View of the 'Grand Prismatic' hot spring with it's unique colors caused by brown, orange and yellow algae-like bacteria called Thermophiles, that thrive in the cooling water turning the vivid aqua-blue to a murkier greenish brown, in the Yellowstone National Park, Wyoming on June 1, 2011. MARK RALSTON—AFP/Getty Images

The unmanned aerial vehicle is still at the bottom of the famed hot spring

A U.S. federal judge has ordered a Dutch tourist to pay $3,200 in fines and restitution after the man crashed his drone into an iconic hot spring at Yellowstone National Park in Wyoming.

Theodorus Van Vilet pleaded guilty to crashing his drone into the Grand Prismatic Spring in August 2014. A judge ordered him to pay a $1,000 fine and $2,200 in restitution over the incident. Authorities have been unable to locate the exact location of the downed drone, which remains at the bottom of the hot spring.

The ruling is the second guilty verdict this year stemming from a violation of the National Park Service’s drone ban issued in June. A German man was ordered to pay $1,600 in fines and restitution after crashing his drone into Yellowstone Lake in July. A third case involving an Oregon man is pending.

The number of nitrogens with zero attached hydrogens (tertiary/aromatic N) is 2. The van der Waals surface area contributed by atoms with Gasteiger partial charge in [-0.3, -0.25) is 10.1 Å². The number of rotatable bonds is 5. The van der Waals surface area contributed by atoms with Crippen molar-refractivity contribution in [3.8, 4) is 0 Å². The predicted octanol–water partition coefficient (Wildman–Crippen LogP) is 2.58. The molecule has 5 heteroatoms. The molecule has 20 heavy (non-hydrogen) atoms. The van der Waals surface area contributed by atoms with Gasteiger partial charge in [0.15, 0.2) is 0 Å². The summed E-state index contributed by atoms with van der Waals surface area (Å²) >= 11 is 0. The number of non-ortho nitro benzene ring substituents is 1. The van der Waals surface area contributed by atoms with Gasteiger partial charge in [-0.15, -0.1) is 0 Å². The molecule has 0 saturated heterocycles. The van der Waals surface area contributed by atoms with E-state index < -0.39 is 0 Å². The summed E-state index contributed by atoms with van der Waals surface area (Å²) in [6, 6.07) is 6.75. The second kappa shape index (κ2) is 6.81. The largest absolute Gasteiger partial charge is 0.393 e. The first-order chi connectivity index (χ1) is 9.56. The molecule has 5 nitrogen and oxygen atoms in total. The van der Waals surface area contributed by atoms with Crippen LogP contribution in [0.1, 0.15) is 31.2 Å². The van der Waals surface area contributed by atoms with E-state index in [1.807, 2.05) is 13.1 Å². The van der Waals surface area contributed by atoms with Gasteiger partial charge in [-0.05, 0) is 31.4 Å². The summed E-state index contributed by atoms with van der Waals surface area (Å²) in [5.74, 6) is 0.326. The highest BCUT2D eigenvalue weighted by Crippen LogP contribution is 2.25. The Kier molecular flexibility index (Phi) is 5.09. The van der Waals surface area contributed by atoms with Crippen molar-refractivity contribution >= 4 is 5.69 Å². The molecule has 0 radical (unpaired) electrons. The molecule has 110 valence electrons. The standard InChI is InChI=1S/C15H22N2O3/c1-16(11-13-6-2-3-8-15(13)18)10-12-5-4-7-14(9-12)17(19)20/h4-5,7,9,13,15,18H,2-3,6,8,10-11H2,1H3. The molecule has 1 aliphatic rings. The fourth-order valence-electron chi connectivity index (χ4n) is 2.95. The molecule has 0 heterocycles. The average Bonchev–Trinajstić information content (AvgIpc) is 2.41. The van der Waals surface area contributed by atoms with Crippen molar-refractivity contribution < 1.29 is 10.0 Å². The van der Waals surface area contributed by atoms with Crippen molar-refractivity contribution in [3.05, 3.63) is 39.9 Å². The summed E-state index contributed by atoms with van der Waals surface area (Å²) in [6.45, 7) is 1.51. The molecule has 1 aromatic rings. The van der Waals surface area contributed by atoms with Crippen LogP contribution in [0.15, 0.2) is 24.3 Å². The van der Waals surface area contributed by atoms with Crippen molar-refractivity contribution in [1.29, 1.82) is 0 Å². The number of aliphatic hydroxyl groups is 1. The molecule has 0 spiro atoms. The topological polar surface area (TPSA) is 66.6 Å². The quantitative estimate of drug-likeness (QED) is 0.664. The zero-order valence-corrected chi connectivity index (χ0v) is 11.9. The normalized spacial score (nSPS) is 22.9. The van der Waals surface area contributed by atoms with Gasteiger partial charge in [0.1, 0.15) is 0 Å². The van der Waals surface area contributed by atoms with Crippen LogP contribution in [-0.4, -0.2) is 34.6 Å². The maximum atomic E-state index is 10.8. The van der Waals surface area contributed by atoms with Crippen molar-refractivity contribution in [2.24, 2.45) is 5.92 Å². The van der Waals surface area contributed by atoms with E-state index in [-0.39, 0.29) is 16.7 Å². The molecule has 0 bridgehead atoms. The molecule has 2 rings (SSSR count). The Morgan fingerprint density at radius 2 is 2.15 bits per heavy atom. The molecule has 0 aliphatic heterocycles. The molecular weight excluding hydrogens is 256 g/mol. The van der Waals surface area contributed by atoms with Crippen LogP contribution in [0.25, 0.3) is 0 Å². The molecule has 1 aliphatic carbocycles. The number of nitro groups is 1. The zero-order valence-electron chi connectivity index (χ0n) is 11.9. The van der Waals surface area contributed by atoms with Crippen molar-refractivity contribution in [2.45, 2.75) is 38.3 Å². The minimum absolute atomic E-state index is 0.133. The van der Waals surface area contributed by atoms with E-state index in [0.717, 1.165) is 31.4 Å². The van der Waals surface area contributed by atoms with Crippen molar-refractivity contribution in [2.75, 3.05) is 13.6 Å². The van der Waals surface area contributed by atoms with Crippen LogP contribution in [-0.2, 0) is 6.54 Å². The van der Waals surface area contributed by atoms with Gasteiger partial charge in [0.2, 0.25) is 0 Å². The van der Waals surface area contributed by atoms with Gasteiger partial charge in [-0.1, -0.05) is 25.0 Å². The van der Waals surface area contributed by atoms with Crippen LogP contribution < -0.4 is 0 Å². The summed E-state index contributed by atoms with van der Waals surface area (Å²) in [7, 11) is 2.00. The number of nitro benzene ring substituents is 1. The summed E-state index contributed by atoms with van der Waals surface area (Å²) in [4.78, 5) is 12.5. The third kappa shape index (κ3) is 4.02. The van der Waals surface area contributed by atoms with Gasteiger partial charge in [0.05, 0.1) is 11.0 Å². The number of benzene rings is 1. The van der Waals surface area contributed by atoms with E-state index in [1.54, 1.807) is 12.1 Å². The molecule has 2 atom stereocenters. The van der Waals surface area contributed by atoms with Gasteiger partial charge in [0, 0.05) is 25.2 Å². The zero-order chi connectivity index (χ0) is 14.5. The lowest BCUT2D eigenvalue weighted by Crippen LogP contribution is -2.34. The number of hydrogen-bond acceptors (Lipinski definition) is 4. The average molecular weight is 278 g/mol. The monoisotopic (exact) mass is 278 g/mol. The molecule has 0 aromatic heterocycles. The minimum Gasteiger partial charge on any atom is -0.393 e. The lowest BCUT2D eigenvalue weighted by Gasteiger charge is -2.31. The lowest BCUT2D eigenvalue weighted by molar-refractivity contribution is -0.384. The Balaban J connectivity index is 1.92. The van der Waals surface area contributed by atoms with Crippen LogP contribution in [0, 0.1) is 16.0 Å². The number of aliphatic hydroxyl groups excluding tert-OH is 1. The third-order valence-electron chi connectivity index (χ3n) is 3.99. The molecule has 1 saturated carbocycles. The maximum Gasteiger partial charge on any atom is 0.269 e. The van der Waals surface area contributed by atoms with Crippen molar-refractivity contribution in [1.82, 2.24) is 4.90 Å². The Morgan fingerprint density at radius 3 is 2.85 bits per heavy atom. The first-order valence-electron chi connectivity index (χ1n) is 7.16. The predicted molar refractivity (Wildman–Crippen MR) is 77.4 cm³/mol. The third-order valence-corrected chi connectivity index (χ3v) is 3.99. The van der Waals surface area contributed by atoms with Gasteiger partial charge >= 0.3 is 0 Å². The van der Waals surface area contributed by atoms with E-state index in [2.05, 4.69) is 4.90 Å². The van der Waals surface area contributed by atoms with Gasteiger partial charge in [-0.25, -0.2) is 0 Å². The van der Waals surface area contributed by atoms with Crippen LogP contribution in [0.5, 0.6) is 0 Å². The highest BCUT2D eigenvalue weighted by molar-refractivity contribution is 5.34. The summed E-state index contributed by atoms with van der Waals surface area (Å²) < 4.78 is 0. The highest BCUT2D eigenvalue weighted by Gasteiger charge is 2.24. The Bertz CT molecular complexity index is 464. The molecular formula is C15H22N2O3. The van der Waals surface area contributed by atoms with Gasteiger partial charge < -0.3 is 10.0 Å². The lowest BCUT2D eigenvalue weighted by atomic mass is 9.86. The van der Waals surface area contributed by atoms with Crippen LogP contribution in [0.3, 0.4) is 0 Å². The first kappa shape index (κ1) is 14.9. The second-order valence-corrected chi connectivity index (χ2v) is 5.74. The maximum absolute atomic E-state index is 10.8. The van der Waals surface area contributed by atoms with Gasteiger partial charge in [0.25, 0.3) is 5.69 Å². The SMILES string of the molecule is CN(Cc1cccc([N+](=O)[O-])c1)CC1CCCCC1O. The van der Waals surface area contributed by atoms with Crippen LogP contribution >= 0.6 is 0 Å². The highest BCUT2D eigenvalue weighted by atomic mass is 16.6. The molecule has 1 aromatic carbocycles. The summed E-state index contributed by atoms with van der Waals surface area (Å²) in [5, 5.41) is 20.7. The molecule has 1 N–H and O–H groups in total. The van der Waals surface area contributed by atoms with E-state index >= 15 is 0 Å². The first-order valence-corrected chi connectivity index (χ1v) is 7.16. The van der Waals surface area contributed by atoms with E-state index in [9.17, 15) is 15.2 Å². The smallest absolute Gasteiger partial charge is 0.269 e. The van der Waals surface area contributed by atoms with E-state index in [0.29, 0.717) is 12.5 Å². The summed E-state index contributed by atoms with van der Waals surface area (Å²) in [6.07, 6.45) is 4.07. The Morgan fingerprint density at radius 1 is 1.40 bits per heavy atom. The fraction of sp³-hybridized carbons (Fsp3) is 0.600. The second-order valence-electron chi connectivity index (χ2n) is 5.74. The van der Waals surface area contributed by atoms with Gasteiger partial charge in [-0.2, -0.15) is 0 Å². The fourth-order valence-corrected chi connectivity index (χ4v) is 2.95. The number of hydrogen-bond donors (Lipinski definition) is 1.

TIME Innovation

Google Reveals Drone Delivery Plans

The company just started conducting tests after two years of work

Google has begun testing a small number of drones as it explores a possible delivery service powered by the unmanned aerial vehicles, the company revealed Thursday.

Google has been working on Project Wing for two years but only began testing the drones in the Australian outback this month, the Washington Post reports. In trials, the small aircraft have flown between 130 and 195 ft. (well above houses and trees) and delivered items such as a water bottle and a first-aid kit. Google says it conducted more than 30 successful flights, including one that traveled more than half a mile.

While the Federal Aviation Administration is still developing guidelines and regulations for commercial drones, several companies besides Google, including Amazon, Facebook and Disney, have opened up about possible applications for drones, including delivery capabilities and high-speed Internet services. According to Google, it will be years before the company will develop a fully functional delivery service with drones traveling along preprogrammed routes.

“When you can get something near-instantly, it changes how you think about it,” the company said in a statement. “Think of the mom stuck at home with two sick kids, the hiker who’s met a poisonous snake, or the farmer out in the field with a sick animal. It could also open up new models for sharing goods rather than owning them — who needs a power drill for more than eight minutes a year?”